CTO clears air about clusters vs. virtualization, blades vs. racks and more

Scali CTO Hakon Bugge discusses how to combine server clusters with virtualization technology and offers ways to develop a good virtualization strategy in this interview.

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Server clusters and server virtualization may be two different animals, but they're animals that can work well together in a data center, says Hakon Bugge, founder and CTO of Scali Inc., a Linux clustering systems provider in Marlborough, Mass.

Clustering technologies connect many servers to increase computer power, and virtualization technology creates multiple, isolated server environments on a single machine. In this interview, Bugge explains how these two approaches can be used together, how to choose and provision servers for virtualization and why platform independence matters in virtualized environments.

When can server clusters and server virtualization technologies work in tandem in one environment?

Hakon Bugge: Clustering and virtualization technology working together can come in very handy in scenarios where one is running multiple applications with different requirements. We see that with the increase in cluster adoption and server consolidation, environments are becoming increasingly dynamic. It's no longer the norm that one runs a single application on a dedicated cluster.

Today, many users run multiple applications on their clusters. In some instances, one application may require a SLES 9 [SUSE Linux Enterprise Server 9] operating system and the others require RHEL 4 (Red Hat Enterprise Linux 4). Virtualization can offer a rapid alternative to reinstalling all of the servers.

What new server technologies are enabling a more rapid adoption of virtualization and why?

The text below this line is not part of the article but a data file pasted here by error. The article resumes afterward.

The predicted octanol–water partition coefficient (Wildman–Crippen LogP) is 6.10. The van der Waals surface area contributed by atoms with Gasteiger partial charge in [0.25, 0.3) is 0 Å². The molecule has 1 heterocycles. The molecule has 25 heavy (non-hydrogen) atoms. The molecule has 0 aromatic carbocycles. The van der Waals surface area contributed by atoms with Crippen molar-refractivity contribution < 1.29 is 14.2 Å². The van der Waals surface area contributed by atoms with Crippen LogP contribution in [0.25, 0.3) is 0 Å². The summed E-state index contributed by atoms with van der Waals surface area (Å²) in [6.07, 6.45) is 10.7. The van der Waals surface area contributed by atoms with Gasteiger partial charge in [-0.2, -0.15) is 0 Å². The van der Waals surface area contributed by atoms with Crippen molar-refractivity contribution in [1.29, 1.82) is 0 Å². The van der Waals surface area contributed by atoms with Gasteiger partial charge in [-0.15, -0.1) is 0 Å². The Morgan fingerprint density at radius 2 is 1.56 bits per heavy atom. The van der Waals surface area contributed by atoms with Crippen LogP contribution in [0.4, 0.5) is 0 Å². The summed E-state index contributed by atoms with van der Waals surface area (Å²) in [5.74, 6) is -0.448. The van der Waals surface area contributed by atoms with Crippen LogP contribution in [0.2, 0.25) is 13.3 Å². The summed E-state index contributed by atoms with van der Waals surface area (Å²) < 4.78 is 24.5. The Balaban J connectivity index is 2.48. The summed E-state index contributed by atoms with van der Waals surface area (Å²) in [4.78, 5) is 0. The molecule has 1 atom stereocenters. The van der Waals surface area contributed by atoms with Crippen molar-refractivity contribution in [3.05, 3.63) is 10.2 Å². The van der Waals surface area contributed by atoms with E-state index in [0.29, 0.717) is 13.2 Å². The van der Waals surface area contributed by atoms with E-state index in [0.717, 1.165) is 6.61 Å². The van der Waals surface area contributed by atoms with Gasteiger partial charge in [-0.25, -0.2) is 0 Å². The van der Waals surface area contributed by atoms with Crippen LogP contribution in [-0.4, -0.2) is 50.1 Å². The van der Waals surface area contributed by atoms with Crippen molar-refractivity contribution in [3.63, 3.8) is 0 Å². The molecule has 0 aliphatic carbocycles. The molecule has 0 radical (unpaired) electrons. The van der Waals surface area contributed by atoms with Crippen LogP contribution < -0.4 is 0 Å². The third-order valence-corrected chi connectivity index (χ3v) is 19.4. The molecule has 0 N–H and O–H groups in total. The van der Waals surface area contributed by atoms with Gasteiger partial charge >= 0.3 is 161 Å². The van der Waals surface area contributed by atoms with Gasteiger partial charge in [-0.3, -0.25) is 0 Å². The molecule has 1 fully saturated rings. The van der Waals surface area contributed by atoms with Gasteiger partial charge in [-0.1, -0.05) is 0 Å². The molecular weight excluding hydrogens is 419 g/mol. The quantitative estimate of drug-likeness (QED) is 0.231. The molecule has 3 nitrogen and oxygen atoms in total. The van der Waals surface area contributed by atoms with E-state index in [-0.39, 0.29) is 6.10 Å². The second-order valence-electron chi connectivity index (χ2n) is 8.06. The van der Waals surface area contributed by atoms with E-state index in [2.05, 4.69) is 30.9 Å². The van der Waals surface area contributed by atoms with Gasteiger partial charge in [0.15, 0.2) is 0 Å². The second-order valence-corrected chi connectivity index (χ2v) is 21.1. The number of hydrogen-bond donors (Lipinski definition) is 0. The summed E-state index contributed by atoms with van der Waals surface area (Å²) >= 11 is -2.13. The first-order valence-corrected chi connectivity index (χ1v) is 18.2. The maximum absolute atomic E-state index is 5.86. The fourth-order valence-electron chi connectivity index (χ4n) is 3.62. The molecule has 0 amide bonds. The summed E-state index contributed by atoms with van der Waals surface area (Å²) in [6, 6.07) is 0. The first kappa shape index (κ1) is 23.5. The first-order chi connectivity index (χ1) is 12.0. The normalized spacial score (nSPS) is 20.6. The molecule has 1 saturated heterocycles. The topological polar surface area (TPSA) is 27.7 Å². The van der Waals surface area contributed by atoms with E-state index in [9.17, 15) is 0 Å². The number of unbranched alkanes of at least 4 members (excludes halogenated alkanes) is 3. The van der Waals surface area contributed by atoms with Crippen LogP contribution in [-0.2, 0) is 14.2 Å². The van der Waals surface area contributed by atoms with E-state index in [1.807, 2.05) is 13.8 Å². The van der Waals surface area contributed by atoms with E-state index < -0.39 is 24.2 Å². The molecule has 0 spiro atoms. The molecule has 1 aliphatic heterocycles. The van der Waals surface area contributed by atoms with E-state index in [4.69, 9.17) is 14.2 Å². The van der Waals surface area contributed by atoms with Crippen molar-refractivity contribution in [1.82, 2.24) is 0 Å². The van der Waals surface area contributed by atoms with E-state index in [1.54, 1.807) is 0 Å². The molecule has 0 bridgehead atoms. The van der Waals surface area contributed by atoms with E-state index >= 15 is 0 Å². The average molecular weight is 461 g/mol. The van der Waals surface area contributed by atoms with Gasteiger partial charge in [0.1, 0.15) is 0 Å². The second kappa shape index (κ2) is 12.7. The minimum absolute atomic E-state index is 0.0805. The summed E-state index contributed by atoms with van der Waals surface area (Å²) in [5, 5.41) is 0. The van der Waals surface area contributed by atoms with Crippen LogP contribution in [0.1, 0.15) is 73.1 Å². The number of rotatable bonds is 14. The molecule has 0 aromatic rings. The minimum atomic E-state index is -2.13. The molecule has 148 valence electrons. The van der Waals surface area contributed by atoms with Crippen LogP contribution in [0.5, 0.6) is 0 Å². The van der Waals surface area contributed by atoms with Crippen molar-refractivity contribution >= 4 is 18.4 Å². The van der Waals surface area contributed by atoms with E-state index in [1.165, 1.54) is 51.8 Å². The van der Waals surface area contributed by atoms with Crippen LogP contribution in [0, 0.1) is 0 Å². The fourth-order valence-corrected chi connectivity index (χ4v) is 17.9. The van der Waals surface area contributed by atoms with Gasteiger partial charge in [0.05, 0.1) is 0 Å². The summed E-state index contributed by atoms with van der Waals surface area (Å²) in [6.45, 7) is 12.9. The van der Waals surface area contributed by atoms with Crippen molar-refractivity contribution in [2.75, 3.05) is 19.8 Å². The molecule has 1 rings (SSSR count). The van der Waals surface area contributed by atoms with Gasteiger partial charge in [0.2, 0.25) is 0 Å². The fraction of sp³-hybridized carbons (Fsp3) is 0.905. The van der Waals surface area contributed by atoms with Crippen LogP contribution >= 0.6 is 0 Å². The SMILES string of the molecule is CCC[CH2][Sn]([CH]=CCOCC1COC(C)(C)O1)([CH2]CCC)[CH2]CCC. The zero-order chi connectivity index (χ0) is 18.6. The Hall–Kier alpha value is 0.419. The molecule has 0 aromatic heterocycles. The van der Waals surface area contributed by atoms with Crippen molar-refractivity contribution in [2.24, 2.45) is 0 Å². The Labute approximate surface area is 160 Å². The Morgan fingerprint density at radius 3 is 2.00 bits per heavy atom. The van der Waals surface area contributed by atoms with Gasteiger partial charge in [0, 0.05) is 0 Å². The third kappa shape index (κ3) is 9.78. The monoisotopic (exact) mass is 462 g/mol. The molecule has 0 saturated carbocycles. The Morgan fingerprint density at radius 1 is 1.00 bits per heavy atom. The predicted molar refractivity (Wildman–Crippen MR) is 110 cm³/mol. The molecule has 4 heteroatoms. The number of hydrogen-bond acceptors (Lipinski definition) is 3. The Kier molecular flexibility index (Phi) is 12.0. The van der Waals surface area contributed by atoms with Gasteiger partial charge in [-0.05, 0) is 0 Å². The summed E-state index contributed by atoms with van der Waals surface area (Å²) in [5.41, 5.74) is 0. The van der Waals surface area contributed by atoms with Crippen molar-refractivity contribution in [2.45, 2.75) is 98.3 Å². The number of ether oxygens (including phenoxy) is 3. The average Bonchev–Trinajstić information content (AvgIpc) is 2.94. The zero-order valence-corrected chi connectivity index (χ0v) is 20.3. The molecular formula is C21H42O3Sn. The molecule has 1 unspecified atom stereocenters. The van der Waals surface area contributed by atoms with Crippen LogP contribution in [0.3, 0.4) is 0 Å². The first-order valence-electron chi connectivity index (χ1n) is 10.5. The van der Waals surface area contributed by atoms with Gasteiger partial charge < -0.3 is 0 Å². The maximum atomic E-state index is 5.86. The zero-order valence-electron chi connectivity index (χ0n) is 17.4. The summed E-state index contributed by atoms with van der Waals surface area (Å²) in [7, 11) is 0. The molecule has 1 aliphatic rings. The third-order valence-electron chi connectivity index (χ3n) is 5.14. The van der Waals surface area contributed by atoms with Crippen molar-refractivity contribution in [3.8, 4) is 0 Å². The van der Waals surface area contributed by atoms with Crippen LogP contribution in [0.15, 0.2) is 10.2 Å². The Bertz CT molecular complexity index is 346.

Bugge: Technologies from AMD and Intel are enabling more efficient virtualization at the hardware layer. Multi-core architectures are increasing the need for virtualization in order to maximize the utilization of the system.

Is platform independence a key consideration when choosing a virtualization software or hardware vendor?

Bugge: Every customer I meet claims that platform independence is a requirement in today's increasingly complex IT environments. This is particularly true as consolidation is bringing many different brands, architects and operating system environments into a single infrastructure.

One may have environments in which a hosted virtualization solution, such as Microsoft Virtual Server, is sufficient, but, in general, I'd recommend that one should focus on implementing solutions that offer the greatest degree of flexibility.

What are the top criteria for selecting servers for a virtualization implementation?

Bugge: Ensure that the server environment that you are considering has the capacity for expansion in the key dimensions for your application. While often people only consider CPUs as the key consideration, network specifications, including bandwidth and latency as well as I/O and memory, can have a significant impact on the efficiency of the solution.

Are blades absolutely necessary for server virtualization? Won't rack or tower servers work as well?

Bugge: Virtualization works as well on rack and tower server environments. The whole point of virtualization is that the application environment becomes isolated from the hardware platform.

Does a company have to use 64-bit servers to get the most from virtualization?

Bugge: You don't have to use 64-bit servers in virtualization environments but this is the architecture we see most often these days. Although 32-bit servers work, the amount of memory that you could use is a limitation, plus they don't offer hardware layer virtualization.

What is your pick for the best "best practice" for provisioning servers in a virtualized environment?

Bugge: The degree to which the provisioning capabilities are dynamic needs to be a key consideration in your virtualized environments. Dynamic provisioning technologies are rapidly evolving in enterprise computing and cluster markets and they allow hardware resources to be better balanced with evolving business requirements.

More on this topic:

Clusters past and present

Consolidation and virtualization: The same, but different

Virtualization technology clearly eases provisioning requirements in cases where servers no longer need to be re-provisioned, and can be more time consuming and leaves greater room for error, and are instead, virtualized.

Does virtualization make it easier for a company to migrate from proprietary applications to open source applications and proprietary operating systems to Linux?

Bugge: Virtualization can ease the migration to a certain extent. First and foremost, we see that virtualization makes it easier to start using and testing new applications. For example, the process of staging, QA [quality assurance] and development can be simplified.

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